We made it a whole week on the "everything-free" diet! (Not literally everything; in case you missed it earlier, our whole family is off egg for three weeks and gluten, dairy, soy, citrus, almonds, peanuts, and a couple of other legumes for six weeks.)
And we ate well. Well as in "food that tasted good," but also as in "food that was good for us." When you have to cut all of those things out, it's pretty hard to find junk food, or really much pre-made food at all. I definitely spent a lot more time in the kitchen this past week because I had to make almost everything from scratch. Soy, gluten, and whey and other milk derivatives like to hide in many, many things. I did find, on Friday, a company that makes bread free from everything we can't have (Little Northern Bakehouse, I think it was called?) It was weird to buy sliced bread for the first time in years, but very nice to have bread with our burgers Saturday evening.
A few takeaways from the first week:
Sticking to a menu plan really is possible. When I suddenly could not use pasta, sandwiches, etc as fallbacks, supper actually happened as written on the menu plan every day. There were a couple of minor deviations (lamburgers instead of moose burgers, taco salads when I forgot to buy corn flour for making tortillas), but we pretty much stuck to the plan and there were no last-minute "oops, I wonder what I'm doing about supper" evenings.
Prepping breakfast the night before makes a big difference. Blueberry baked oatmeal, chia pudding, oatmeal apple breakfast bars (which turned out to require forks, but were still a big hit), cinnamon roll baked oatmeal... If I made something good and filling the night before, it helped everyone get off to a good start. Also, apparently we ate a lot of oatmeal last week, but having special baked oatmeal variations was much more popular than multiple days of "look, a bowl of oatmeal" would have been. There's a cranberry vanilla rice pudding in the fridge for tomorrow, but I think we'll be back to oats the next morning.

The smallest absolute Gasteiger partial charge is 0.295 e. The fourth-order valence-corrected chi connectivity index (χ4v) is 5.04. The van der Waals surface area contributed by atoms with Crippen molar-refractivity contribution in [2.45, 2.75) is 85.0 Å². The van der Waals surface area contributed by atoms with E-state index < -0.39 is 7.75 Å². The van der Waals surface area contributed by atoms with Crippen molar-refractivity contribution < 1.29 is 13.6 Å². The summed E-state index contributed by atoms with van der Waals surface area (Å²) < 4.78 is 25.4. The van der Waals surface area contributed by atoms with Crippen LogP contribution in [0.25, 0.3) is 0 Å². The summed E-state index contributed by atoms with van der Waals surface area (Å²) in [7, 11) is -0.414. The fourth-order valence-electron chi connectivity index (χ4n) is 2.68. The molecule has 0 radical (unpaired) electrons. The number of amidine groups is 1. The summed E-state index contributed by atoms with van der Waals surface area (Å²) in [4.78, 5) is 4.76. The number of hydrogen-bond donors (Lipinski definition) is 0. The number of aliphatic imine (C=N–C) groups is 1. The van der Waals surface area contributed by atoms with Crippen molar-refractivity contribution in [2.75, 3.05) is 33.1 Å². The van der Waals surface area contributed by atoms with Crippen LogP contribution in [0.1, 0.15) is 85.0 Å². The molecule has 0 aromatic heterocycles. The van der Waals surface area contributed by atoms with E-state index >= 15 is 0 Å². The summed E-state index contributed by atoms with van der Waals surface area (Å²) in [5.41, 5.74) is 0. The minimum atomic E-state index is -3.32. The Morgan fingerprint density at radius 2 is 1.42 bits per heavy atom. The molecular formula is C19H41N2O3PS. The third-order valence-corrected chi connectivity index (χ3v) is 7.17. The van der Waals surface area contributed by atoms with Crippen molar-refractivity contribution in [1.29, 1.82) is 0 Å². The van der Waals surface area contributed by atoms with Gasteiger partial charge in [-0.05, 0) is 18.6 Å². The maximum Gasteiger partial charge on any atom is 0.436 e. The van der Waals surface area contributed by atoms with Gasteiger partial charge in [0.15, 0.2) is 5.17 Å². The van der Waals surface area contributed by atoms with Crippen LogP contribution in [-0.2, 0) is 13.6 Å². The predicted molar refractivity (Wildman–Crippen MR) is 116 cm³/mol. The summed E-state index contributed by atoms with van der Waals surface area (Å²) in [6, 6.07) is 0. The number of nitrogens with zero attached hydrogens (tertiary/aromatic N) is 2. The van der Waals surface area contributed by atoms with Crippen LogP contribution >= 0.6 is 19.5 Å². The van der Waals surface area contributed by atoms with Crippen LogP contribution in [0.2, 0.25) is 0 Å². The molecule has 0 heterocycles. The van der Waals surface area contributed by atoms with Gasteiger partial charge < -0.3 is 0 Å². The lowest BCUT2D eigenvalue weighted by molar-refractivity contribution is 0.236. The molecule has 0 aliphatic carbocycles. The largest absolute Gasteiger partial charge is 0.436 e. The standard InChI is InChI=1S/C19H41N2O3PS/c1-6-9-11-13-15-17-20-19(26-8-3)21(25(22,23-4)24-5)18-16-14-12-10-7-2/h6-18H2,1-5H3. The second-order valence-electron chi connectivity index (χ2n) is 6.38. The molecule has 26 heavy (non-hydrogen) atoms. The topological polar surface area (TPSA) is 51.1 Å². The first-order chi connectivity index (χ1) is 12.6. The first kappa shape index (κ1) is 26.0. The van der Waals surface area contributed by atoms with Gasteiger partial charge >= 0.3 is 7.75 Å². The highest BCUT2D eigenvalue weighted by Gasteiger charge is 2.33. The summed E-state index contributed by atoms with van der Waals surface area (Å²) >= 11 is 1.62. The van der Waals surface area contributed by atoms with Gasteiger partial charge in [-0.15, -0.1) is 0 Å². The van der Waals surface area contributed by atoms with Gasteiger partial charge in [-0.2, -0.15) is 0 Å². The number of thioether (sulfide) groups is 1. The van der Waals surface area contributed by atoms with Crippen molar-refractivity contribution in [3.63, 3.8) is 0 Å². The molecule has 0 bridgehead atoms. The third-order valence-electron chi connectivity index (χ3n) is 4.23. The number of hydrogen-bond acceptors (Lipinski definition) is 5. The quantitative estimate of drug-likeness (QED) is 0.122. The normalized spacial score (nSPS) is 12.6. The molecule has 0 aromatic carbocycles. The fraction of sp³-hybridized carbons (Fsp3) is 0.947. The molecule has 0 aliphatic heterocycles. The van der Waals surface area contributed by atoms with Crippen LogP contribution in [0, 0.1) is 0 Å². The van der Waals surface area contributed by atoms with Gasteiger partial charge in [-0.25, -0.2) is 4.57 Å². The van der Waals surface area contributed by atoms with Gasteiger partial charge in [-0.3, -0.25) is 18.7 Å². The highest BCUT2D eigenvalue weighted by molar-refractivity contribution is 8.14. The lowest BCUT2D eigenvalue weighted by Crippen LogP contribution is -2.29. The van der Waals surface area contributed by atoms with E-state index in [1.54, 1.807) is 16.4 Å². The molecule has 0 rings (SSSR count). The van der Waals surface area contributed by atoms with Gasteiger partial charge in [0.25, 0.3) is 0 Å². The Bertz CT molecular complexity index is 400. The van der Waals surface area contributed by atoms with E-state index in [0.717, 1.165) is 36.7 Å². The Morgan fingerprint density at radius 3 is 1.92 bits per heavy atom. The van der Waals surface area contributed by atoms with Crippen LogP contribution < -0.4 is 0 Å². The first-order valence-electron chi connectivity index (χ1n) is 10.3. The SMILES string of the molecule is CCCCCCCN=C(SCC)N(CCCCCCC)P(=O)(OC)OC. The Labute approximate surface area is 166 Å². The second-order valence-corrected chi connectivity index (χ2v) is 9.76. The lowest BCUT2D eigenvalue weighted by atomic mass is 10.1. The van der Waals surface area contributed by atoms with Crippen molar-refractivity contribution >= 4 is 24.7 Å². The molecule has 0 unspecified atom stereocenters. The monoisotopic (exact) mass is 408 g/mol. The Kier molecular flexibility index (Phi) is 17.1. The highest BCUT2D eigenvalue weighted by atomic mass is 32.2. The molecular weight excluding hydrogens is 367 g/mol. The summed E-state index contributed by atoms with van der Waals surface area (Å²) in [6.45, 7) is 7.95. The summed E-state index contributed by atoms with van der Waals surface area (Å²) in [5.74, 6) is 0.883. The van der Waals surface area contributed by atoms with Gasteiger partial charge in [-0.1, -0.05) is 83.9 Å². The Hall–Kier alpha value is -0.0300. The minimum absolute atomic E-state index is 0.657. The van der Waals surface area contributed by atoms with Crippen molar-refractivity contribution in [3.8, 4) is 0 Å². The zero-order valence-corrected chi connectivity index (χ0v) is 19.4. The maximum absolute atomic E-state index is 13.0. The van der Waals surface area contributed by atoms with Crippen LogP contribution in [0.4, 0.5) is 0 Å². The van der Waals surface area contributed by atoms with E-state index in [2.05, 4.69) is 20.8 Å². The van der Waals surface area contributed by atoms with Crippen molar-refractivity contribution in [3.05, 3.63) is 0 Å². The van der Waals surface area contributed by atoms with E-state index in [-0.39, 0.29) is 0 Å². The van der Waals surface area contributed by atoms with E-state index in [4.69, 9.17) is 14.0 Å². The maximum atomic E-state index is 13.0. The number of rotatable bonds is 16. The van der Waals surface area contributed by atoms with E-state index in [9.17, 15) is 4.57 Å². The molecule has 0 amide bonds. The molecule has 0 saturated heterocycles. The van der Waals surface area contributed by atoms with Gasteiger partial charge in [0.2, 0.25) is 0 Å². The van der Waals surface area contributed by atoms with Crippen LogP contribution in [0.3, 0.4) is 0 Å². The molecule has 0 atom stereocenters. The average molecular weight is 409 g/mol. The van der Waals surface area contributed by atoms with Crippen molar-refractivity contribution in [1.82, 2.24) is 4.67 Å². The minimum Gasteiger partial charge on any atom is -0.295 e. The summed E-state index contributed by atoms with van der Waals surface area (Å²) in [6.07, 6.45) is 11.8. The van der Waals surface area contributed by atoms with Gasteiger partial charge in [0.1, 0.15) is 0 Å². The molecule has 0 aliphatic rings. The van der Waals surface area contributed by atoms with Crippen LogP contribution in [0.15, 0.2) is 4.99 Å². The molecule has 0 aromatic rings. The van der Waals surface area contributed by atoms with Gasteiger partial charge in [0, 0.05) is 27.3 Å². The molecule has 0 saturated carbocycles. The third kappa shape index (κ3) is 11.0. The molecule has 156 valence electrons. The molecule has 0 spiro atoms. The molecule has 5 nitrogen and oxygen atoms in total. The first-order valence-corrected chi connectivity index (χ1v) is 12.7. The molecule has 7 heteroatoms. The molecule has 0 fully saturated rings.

Note: unless I did something wrong, which is certainly possible, chia pudding does not set up in coconut milk the way it does in almond milk or cow milk.
It's easier to give things up entirely than to find substitutes that make you very aware of what you are missing. That bread was pretty good, but since bringing it home on Friday, suddenly people are talking sadly about other wheat products like cereal and pasta.
Lunches were the hardest meals for me, and I don't entirely have a solution yet. It was okay as long as I made enough supper for there to be plenty of leftovers, though there were a couple of days when the kids weren't interested in having the same thing again. Sandwiches are out, and our normal non-bread quick lunch, hummus, kind of needs the lemon juice so I can't just make a batch without it. Ideas?
Using fruits and vegetables as the main snacks worked pretty well, but at the rate we're going through them they are expensive! I need to find more ways to stretch them. There is something very gratifying, though, about telling the kids that they can have more broccoli for dessert and getting an enthusiastic "okay!" in response.
What we ate this past week (suppers):
Sunday - grilled chicken, green salad, white rice
Monday - pork chops with spiced nectarines, roasted cauliflower, green salad
Tuesday - garlic chicken, brown rice
Wednesday - chicken taco salads
Thursday - grilled rosemary-dijon moose steak, garlic masked potatoes, grilled zucchini
Friday - honey-balsamic salmon, leftover mashed potatoes & zucchini
Saturday - BLT lamburgers on "everything-free" bread, grilled sweet onions, sweet potato fries
Week two, here we come! I know that the next two days' suppers will be a chicken-rice casserole and something made from ground moose, but that's as far as I've gotten on the new menu. Time for me to get to work!